A Focus on Tenant Comfort

November 27, 2018/Green Building

A Sense of Place

As architects and designers, our firm’s work is centered on elevating the human experience through places that connect, sustain and inspire. Boulder Commonsis exactly this kind of place. As part of a multi-disciplinary design team, we immediately identified with the project’s goals of sustainability, community connection, and cost-effective execution – the “triple bottom line”. While sustainable strategies including a net-zero goal are defining characteristics for the project, we began with the premise that sustainability features don’t necessarily need to be obvious when experiencing the inside of the buildings. Clearly, a solar-panel clad façade signals that Boulder Commonsis special, but the interiors are designed to be much more than a showcase for sustainable construction. First and foremost, we wanted to create a comfortable and inspiring place for tenants, as well as a connection point to the local community. A place with meaning.


Connection to Site and Community

The interior planning approach was driven by the buildings’ surroundings. The strategic placement of interior spaces takes advantage of the building’s views, especially towards natural environments like the Flatirons. The narrow floor plates, more typically found in European buildings, ensure that office occupants are never seated far from a window. To further optimize exposure to daylight for everyone, the interior office layouts generally aggregate enclosed rooms towards the building core. Using natural light not only conserves energy but is more comfortable for the user.


An enhanced connection to outdoor spaces like roof decks and plazas was purposefully executed through careful material transitions between interior and exterior environments, and by placing break rooms and meeting areas near openings to the outside. Emphasizing the relationship to a building’s site provides tenants and visitors with a clear sense of place. And it just feels great to get some sun and air during your workday.

The configuration of the building’s common areas promotes connection and transparency. The transit-friendly design of the development creates a pedestrian-focused experience. At the plaza level, expansive glass retail storefronts are extended further inside the buildings where they provide the visitor with a visual connection to meeting spaces and entry lobbies. These spaces regularly play host to events and art exhibits – a way to involve the community.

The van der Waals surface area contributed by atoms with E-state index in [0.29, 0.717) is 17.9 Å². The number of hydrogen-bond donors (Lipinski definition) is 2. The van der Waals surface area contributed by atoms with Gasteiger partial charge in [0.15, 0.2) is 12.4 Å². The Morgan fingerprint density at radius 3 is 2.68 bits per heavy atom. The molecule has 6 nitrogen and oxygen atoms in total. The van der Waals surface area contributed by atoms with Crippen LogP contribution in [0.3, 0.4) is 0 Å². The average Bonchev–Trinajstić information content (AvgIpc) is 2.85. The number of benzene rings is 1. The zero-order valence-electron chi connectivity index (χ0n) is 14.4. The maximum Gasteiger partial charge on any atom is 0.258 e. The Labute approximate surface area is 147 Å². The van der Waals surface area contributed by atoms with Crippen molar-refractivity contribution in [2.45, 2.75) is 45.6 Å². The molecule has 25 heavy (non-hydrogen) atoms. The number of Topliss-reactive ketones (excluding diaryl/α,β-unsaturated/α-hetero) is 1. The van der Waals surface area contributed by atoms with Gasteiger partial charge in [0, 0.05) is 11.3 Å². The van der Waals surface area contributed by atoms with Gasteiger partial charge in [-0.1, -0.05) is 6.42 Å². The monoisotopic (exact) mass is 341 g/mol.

Focus on Wellbeing

Interior finishes for Boulder Commons are comprised of simple, honest materials, largely from renewable and regional resources. In tenant spaces, local beetle-kill pine boards are used as decorative wall paneling, not to make an environmental statement but because we liked the unique patterns in the material. The color palette is restrained to natural tones that echo the regional landscape. While the design purposefully leaves some of the raw building finishes like the ceiling decks exposed, softer materials including carpet and absorptive wall- and ceiling tiles are added in key areas to ensure acoustical comfort. Strategies like avoiding toxins in construction materials, providing clean air and water, and paying attention to light and noise levels may seem obvious, but people are often surprised that these aren’t necessarily all part of building codes yet. We employed these practices in the design of interior spaces with a focus on user comfort and wellbeing, but ultimately, they blend into the background rather than being obvious. You just somehow feel that you are in a “good” environment. To us this level of comfort defines a successful project, and we hope tenants and visitors will have meaningful experiences at Boulder Commons.


Sascha Wagner is President and CEO of Huntsman Architectural Group, an integrated design firm with offices in San Francisco, New York, and Chicago, focused on creating places that connect, sustain, and inspire.

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